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Privatization Pitch: Better Way to Raise Revenue for Cities? : Pressure mounts as local governments scurry for revenue; but selling LAX is unwise--there may be other ways to tap its revenue

March 08, 1992

When Los Angeles International Airport opened the first hangar door in 1947, its enormous success as a commercial airport was by no means assured. Los Angeles, the city, was just beginning to undergo the massive postwar building and population boom that would transform it into a major international hub. Los Angeles, the airport, opened on that hope--a wing and a prayer, as it were.

The city, which owns LAX and operates it through its airport commission, enticed airlines to use the new airport by offering unbeatable financial incentives. The city signed long-term operating agreements giving carriers what turned out, decades later, to be bargain-basement landing fees. What's more, the City Council passed charter provisions, similar to those in other cities, that protected airport revenues from the reach of other city departments that might siphon off the airport's profits.

THE PROBLEM: Today it is the city's budget that is in the red--perhaps $100 million at the end of this fiscal year--and the airport that consistently turns a profit, $25.6 million last year alone. City officials have looked longingly at those untouchable airport profits for some time now. But that revenue is off-limits and likely to remain so without major legal changes: Charter provisions that cordon off airport profits must be rescinded by voters; revenue bonds that maintain the airport's low landing fees as part of an operating formula must expire; and the Federal Aviation Administration must sign off on these changes.

Exasperated with the formidable barriers to the city's use of airport revenue, local officials have begun to talk about selling LAX. Council President John Ferraro, who recently called for a study on the feasibility of selling or leasing LAX, is only the latest to publicly eye LAX's coffers and dream about an airport purchase price estimated as high as $2 billion. Ferraro's council colleagues, Joy Picus and Joel Wachs, also have expressed interest in finding a way to tap revenue from the airport.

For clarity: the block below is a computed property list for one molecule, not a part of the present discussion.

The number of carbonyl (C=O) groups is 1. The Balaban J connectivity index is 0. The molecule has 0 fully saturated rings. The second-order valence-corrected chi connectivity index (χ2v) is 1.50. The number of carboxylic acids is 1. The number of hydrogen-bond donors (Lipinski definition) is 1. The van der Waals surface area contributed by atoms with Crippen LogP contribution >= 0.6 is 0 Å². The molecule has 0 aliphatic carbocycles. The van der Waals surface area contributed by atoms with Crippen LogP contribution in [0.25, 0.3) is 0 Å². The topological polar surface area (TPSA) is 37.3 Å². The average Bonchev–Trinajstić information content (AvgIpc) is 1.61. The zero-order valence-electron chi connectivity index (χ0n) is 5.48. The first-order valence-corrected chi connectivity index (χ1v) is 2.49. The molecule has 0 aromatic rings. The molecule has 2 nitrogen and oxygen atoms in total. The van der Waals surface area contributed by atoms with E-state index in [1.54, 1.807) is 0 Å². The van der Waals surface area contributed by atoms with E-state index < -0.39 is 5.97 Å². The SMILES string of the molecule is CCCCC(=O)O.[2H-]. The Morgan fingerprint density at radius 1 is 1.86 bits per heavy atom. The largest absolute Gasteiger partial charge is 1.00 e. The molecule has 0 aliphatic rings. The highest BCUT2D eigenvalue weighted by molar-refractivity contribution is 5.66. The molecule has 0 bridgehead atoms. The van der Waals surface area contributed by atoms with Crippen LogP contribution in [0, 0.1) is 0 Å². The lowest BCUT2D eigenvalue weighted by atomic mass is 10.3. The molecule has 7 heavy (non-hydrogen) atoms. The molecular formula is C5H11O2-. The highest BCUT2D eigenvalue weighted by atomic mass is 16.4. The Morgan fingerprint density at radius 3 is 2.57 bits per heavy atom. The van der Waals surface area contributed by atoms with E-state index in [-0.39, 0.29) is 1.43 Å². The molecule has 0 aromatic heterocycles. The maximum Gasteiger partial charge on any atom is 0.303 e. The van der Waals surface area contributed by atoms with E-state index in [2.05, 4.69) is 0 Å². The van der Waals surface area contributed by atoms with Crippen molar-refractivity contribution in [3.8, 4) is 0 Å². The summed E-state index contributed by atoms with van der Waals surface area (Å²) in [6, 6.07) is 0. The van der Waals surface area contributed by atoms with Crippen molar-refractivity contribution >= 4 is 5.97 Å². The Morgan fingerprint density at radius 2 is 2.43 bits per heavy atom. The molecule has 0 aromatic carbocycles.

The financial arrangement that best served LAX during its tenuous infancy is clearly no longer in the best interests of the city or of the community it serves. The airport's long-term agreements expire at the end of this year; but without major charter and revenue bond changes, the city cannot even significantly raise the landing fees it charges, much less sell the airport.

The airport commission must find a way to update the city's financial arrangements at LAX. The commission is already looking into alternatives to the present lease structure and has hired a consulting firm to study a range of options, including both private and reconfigured public ownership. That study will be completed by midyear.

What council and airport commission members need to do in the meantime is not grandstand but carefully consider the widest possible range of options, including private as well as continued public ownership on terms more profitable to the city. They should then initiate the dismantling of some of the ironclad protections they gave airport revenues. Once they do, they must remember that whether LAX is in public or private hands is much less important than the protection of the public interest. It is by no means obvious that selling LAX is the best or the only direction to take.

WHAT IS PRIVATIZATION? Recurring deficits in local and state governments across the country, along with growing appeal of the conservative notion that almost any public task is better performed in private hands, have sparked interest in privatization--turning over public assets or government functions to private firms. Privatization usually means substituting private employees or firms for public ones to perform specific functions, a process known as "contracting out."

Most state and local governments contract out some services; most have achieved some direct cost savings as a result. In Los Angeles County, private firms perform some asphalt resurfacing, janitorial services, street sweeping, fleet maintenance and other services. Orange County currently contracts out services worth more than $2 billion and plans to do more.

Recent attention has focused on turning public facilities, their property as well as their operations, over to private business. Nationally, asset sales are not common. Airports have generated the most interest because they generate so much money. In 1987, the British government sold the British Airport Authority, which owns and operates the three main London airports--Heathrow, Gatwick and Stansted--and four major Scottish airports.

But no commercial airport in the U.S. has been sold and only a few large commercial fields are privately operated. Burbank Airport is one; owned by a multicity airport authority, it has been operated since 1978 by Lockheed Air Terminal. Several smaller airports, including those at Albany, N.Y., and the Pacoima, Lancaster, El Monte, Compton and La Verne airports in Los Angeles County are also privately operated.

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